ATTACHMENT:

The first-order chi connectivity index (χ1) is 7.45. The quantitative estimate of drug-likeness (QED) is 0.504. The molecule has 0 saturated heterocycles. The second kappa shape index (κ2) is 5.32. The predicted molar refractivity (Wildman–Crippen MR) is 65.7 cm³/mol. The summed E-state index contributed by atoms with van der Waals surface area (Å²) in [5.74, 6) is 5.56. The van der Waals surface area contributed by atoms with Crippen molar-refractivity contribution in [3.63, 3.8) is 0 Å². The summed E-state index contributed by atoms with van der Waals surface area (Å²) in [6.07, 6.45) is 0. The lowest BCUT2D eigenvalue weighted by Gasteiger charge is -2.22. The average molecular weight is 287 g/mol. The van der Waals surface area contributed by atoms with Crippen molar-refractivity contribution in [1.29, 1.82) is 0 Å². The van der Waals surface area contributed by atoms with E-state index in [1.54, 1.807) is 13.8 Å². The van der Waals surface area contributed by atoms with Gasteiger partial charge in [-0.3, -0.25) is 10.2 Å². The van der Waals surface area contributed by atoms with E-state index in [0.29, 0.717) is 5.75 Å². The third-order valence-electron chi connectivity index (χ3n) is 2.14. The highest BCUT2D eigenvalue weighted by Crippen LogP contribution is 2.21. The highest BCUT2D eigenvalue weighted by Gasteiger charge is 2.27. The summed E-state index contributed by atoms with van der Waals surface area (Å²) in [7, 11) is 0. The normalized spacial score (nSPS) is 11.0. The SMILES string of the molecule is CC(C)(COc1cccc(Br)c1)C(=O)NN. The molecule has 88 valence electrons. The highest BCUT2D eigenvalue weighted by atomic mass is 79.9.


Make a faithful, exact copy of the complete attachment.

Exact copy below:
The first-order chi connectivity index (χ1) is 7.45. The quantitative estimate of drug-likeness (QED) is 0.504. The molecule has 0 saturated heterocycles. The second kappa shape index (κ2) is 5.32. The predicted molar refractivity (Wildman–Crippen MR) is 65.7 cm³/mol. The summed E-state index contributed by atoms with van der Waals surface area (Å²) in [5.74, 6) is 5.56. The van der Waals surface area contributed by atoms with Crippen molar-refractivity contribution in [3.63, 3.8) is 0 Å². The summed E-state index contributed by atoms with van der Waals surface area (Å²) in [6.07, 6.45) is 0. The lowest BCUT2D eigenvalue weighted by Gasteiger charge is -2.22. The average molecular weight is 287 g/mol. The van der Waals surface area contributed by atoms with Crippen molar-refractivity contribution in [1.29, 1.82) is 0 Å². The van der Waals surface area contributed by atoms with E-state index in [1.54, 1.807) is 13.8 Å². The van der Waals surface area contributed by atoms with Gasteiger partial charge in [-0.3, -0.25) is 10.2 Å². The van der Waals surface area contributed by atoms with E-state index in [0.29, 0.717) is 5.75 Å². The third-order valence-electron chi connectivity index (χ3n) is 2.14. The highest BCUT2D eigenvalue weighted by Crippen LogP contribution is 2.21. The highest BCUT2D eigenvalue weighted by Gasteiger charge is 2.27. The summed E-state index contributed by atoms with van der Waals surface area (Å²) in [7, 11) is 0. The normalized spacial score (nSPS) is 11.0. The SMILES string of the molecule is CC(C)(COc1cccc(Br)c1)C(=O)NN. The molecule has 88 valence electrons. The highest BCUT2D eigenvalue weighted by atomic mass is 79.9.